Office trends and tips: how to optimise your in-office time

Friday 12th February 2016

Office spaces are almost as important as who is actually in the office because it can affect productivity, creativity and the health of your employees. So finding the right balance between work and play is pivotal. The office needs to be functional more than anything. It may look great to have all ‘stand-up’ desks, but employees will eventually get tired of standing and lose the creativity you’re trying to inspire. However introducing stand-up meeting rooms for 20-minutes-or-less meetings only is likely to provoke fresh, engaging ideas and give employees mini-breaks from sitting down.

When you’re designing an office space it’s good to consult your employees. Ask them what they do and don’t want, what would be best for them and for how they work. Involving new employees in design is also a great way to spark future collaborations. If employees work together to create their own workspace, they’ll have something in common already.

Shared areas are the best way to encourage teamwork. A square office with a round ‘coffee hub’ in the middle, complete with worktops and plug sockets, is a sure fire way to get people engaged and talking. It also gets employees moving. Sitting in one spot for 4 hours can suck the creativity out of some people, so let employees wander and change their workspace frequently. Why work at a desk from 9 to 5 when you could work in a cosy pod for 2 hours, stand for 30 minutes and then set up shop in a repurposed storage container? Why work inside when it’s sunny and you’ve got a roof garden? It’s all re-energising, re-invigorating and different!

Not only does layout of an area affect employees’ productivity and efficiency there are plenty of other factors to consider. Light, colours, plants and spatial design can all be points for change and while you don’t have to think of everything but it’s good to cover the most important bases. Let’s take light for example. Do you work better in a dark, dingy room or an open room with a high-ceiling and floor-to-ceiling windows? The correct amount of light can be the difference between creative genius and stagnant ideas.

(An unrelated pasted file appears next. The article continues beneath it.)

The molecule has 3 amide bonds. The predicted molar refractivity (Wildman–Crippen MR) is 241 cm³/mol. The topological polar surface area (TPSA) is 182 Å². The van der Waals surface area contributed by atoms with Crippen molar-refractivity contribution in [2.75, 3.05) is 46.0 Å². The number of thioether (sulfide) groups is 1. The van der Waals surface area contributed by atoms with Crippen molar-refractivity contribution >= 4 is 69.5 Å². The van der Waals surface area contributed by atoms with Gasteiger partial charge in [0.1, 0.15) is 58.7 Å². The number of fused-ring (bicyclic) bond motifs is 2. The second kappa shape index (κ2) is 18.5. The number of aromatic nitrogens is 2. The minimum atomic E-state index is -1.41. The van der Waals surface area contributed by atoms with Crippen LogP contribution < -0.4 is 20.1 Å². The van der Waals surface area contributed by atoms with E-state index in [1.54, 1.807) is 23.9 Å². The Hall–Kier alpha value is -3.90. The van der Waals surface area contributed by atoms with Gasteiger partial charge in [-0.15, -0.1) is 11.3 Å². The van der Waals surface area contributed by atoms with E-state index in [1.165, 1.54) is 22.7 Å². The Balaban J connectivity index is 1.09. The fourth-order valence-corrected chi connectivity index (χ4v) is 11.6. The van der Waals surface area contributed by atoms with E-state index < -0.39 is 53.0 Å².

The style and colour of an office is also conducive to good work, especially when there’s a playful element. The kind of ‘wow, have you seen this?’ conversation that any employees can spark up with each other encourages creativity through group bonding and an eventual lack of self-consciousness, freeing people up to volunteering new ideas.

Combining styles such as industrial rooms featuring exposed brickwork with neon, textured wall installations can be a fab way to inject a fun, youthful feel into a workspace. It works with just about any style! Try combining kitsch or vintage meetings tables with modern chairs to accentuate and highlight the differences in both, it’s a cool talking point too. If you’re not sold on that, try angular, geometric patterns on every wall and place contrasting rounded desks and chairs near by.

The easiest way to re-create your office workspace is to stick with pale coloured walls and go crazy for colours of desks, chairs, posters, and even pens, post-it notes and coffee cups! The contrasting colours will bring fresh, vibrant air and a new motivation